Building a Safe Digital Space for Young Makers and Learners: The Case of DIY.org

DIY.org is an online platform where youth (ages 6–16) can learn, discover, and share a wide range of skills. From baking to computer programming to astronomy and athletics, on DIY.org, youth can deeply explore of their personal interests and hobbies. The platform provides a digital space where young people can engage in multiple project-based activities, complete learning challenges, and interact with peers by commenting and liking the projects they share.

Combining features of social media platforms — such user profiles, followers, favorites, and hashtags — with the mechanics of online learning sites,such as challenges, badges, pathways, and portfolios, DIY.org provides a safe environment where youth learn a rich variety of skills, build digital portfolios, and connect with like-minded peers. As youth participate on the platform, they become part of a vibrant community of makers. As Kelsey Holtaway, one of the DIY.org moderators explained to me, for many users the platform represents one of their first forays into learning how to interact with others online:

“For a lot of kids, this is their first step into social media. Learning from the get-go that there are humans on the other side of the screen leads to the kids learning about digital citizenship and being kind to each other.”

Background

In this case study, which is part of a larger effort that analyzes three different youth-oriented online learning platforms (Connected Camps, DIY.org, and Scratch), we showcase how DIY.org has been exemplary in revealing how safe spaces are created and sustained and describe the platform’s governance structure and moderation scheme. The case study is based on our own observations of the platform, as well as three semi-structured interviews conducted via telephone and email with three adult moderators (including the community manager) between October 2016 and May 2017.

The case study is part of the Coding for All project — a collaboration between the Youth and Media project at the Berkman Klein Center for Internet & Society at Harvard University, the MIT Media Lab, and the Digital Media and Learning Hub at University of California-Irvine, with support of the National Science Foundation.

A Youth-Oriented Platform and Online Community

Founded in 2012 by four American young adult entrepreneurs with experience in Internet video platforms, filmmaking, and youth education (Zach Klein, Isaiah Saxon, Daren Rabinovitch, Andrew Sliwinski), DIY.org has rapidly become home to a thriving community of youth passionate about making, learning, and discovering. According to DIY.org Community Manager Becky Margraf, the platform currently has more than half a million users (40% boys and 60% girls). Members of the community are mainly from the U.S (approximately 75%), Australia, Europe, and Japan, and primarily communicate in English.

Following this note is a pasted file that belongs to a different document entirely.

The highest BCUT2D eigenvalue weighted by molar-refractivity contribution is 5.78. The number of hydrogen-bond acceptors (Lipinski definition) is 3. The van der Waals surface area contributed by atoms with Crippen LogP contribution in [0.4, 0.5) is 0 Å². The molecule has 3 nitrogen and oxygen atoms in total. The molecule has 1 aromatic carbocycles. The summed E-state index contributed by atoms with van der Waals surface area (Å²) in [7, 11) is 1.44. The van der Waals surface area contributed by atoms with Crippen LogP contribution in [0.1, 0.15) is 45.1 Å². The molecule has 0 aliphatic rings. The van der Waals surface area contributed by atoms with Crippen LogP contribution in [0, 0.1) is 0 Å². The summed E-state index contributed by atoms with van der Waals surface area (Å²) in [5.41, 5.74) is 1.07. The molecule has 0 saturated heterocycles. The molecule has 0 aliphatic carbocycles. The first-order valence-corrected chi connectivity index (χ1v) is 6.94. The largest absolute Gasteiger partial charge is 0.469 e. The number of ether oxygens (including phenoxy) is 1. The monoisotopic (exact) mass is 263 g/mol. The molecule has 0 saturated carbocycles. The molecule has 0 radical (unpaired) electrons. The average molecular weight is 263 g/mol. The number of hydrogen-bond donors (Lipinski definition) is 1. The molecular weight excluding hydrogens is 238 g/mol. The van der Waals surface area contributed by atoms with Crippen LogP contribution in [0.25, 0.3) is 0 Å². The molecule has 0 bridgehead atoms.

Today, DIY.org hosts more than 1 million projects and offers 130 different skill patches organized in 12 categories such as science, design, hacking, business, and athletics. These patches are visual representations of the skills youth gain by completing specific project-based activities (termed “challenges” on DIY.org) carefully curated and designed by DIY.org staff and other experts, including people from NASA, Mojang, and the LEGO Future Lab. For example, the “Sensor Hacker” patch encompasses more than 10 challenges, including, “make a robot follow a line,” “construct a pressure sensor,” and “build a musical theremin.” To successfully complete a challenge, youth publish posts that include visual documentation of their projects. All DIY.org members can view, comment, and like the posts, and a dedicated team of adult moderators assess the projects to determine if the challenge has been completed. After successfully finishing three challenges, youth can earn a digital skill patch that is then added to their portfolio.

Governance Approaches for Fostering a Safe, Positive, and Inclusive Space

Even with its massive growth — both in the number of active members and the amount of user-generated content being shared — DIY.org has been able to create and maintain a safe and positive environment where the risks of encountering inappropriate behavior and harmful speech (e.g. cyberbullying) have been minimized. In order to mitigate and address this type of conduct, the platform has combined several governance approaches for establishing and enforcing a set of shared principles and norms, and regulating and shaping the evolution of DIY.org. Adult moderators oversee all the content published on the platform with the help of automated word filters, while active community members flag objectionable content. Additionally, parents and teachers, who have read-only accounts linked to those of their children and students, respectively, can report inappropriate comments and posts, and remove project comments made by their children/students.

Moreover, DIY.org has implemented a governance approach of pro-active modeling in order to foster positive behavior among members of the community. Adult moderators are highly visible on the platform and actively model prosocial behavior, while assuming public leadership and educational roles. By doing so, they are able to publicly perform examples of best practices and positive modes of conduct.